Coronavirus: Louisiana judge allowing defendants to get vaccinated for community service

BATON ROUGE, La. — A Louisiana judge is taking a new approach to encouraging more people to get vaccinated as COVID-19 cases surge nationwide: offering probation candidates the opportunity to get vaccinated as their community service, according to multiple reports.

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Judge Fred Crifasi began offering the option to people who have appeared before him this week, The Washington Post reported.

“Getting vaccinated is a service to the community,” Crifasi said in a statement obtained by the Post. “So, if a probation candidate is inclined to get vaccinated, I will grant credit for that effort toward any requirement of community service. The amount of hours varies and depends on the person’s circumstances.”

>> Related: Coronavirus: CDC recommends masks indoors for some vaccinated people

Attorney Ashley Greenhouse told WAFB that Crifasi offered to let her client, who had four hours of court-mandated community service to complete, get vaccinated instead.

“He was like … ‘If you’ll come back and show me (that) you’re double vaccinated, fully vaccinated, then I will give you credit for the hours,’” she told the news station. “I think he was really careful that he was not forcing you, he was not coercing you to do it.”

Defense attorney Franz Borghardt told the Post and WAFB that judges have a fair amount of sentencing discretion related to community service, and the fact that Crifasi is offering vaccination as an optional alternative to defendants – and not mandating it – makes such offers legal.

>> Related: CDC mask recommendations: Is your county a ‘high transmissibility’ area?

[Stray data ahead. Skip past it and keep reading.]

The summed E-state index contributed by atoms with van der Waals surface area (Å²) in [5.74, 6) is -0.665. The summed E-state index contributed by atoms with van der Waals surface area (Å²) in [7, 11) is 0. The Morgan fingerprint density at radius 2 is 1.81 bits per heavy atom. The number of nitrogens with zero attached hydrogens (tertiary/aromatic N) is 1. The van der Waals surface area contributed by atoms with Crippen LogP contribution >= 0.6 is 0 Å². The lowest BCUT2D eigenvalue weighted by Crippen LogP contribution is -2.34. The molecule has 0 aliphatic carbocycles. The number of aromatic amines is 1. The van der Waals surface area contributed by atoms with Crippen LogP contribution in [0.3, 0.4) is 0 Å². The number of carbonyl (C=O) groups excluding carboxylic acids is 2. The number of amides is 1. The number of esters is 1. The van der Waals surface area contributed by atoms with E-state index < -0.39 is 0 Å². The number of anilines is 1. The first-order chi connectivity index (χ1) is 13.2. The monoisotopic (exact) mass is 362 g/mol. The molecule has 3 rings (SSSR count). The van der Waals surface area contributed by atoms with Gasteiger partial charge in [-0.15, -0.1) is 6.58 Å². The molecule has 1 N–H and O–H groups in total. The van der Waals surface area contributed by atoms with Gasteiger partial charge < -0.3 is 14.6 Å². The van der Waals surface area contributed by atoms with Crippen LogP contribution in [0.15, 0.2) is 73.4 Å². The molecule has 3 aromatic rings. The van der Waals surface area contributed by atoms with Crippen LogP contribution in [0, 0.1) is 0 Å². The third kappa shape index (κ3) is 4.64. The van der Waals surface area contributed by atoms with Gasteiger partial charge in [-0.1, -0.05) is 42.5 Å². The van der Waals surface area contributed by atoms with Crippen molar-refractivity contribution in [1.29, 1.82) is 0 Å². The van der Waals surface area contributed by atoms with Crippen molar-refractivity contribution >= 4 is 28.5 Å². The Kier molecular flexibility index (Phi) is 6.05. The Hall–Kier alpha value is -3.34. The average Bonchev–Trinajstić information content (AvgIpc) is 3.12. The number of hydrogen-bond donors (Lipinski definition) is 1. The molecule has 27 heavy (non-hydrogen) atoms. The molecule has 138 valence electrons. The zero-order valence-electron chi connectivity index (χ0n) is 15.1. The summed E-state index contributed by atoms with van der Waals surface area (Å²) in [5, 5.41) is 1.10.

“If the defendant says, ‘Hey, I don’t want to do this, I want to do community service,’ knock yourself out,” he told WAFB. “If you’ve already gotten vaccinated, it’s even better. I don’t think the community loses out on this one. In fact, I think there’s a strong argument the community wins.”

East Baton Rouge District Attorney Hillar Moore told the news station that his office supports the deals.

“I think it is surely a viable option given where we are at,” Moore told the Post. “We’d like to keep our courthouse population safe and our inmates safe so this would maybe be one way to do it.”

>> Related: How do you know if you have the delta variant; what are the symptoms?

Since the start of the pandemic, nearly 532,000 cases of COVID-19 have been reported across Louisiana, resulting in about 11,000 deaths, according to data from the Louisiana Department of Health. Officials said 1.9 million people, or 41% of the state population, have received at least one vaccine dose, including 1.7 million people who have been fully vaccinated.

In recent weeks, the highly transmissible delta variant has driven up infection rates nationwide as vaccination rates slowed across the country. Officials have grappled with ways to encourage more people to get vaccinated, with the governors of California and New York announcing vaccine mandates for state employees and health care workers.

>> Related: Coronavirus: New York state workers will be required to get vaccinated or tested weekly

“What do you want someone doing right now?” Moore asked in an interview with WAFB. “Do you want them picking up trash on the side of the road or potentially donating services for good causes, or do you want someone to do something for themselves and protect others?”

The United States leads the world with the most coronavirus cases and the highest death toll. Since the start of the pandemic, officials have confirmed more than 34.6 million infections and reported more than 611,000 deaths nationwide, according to numbers compiled by Johns Hopkins University.

More than 196.2 million COVID-19 cases have been reported worldwide, resulting in 4.1 million deaths, according to Johns Hopkins.

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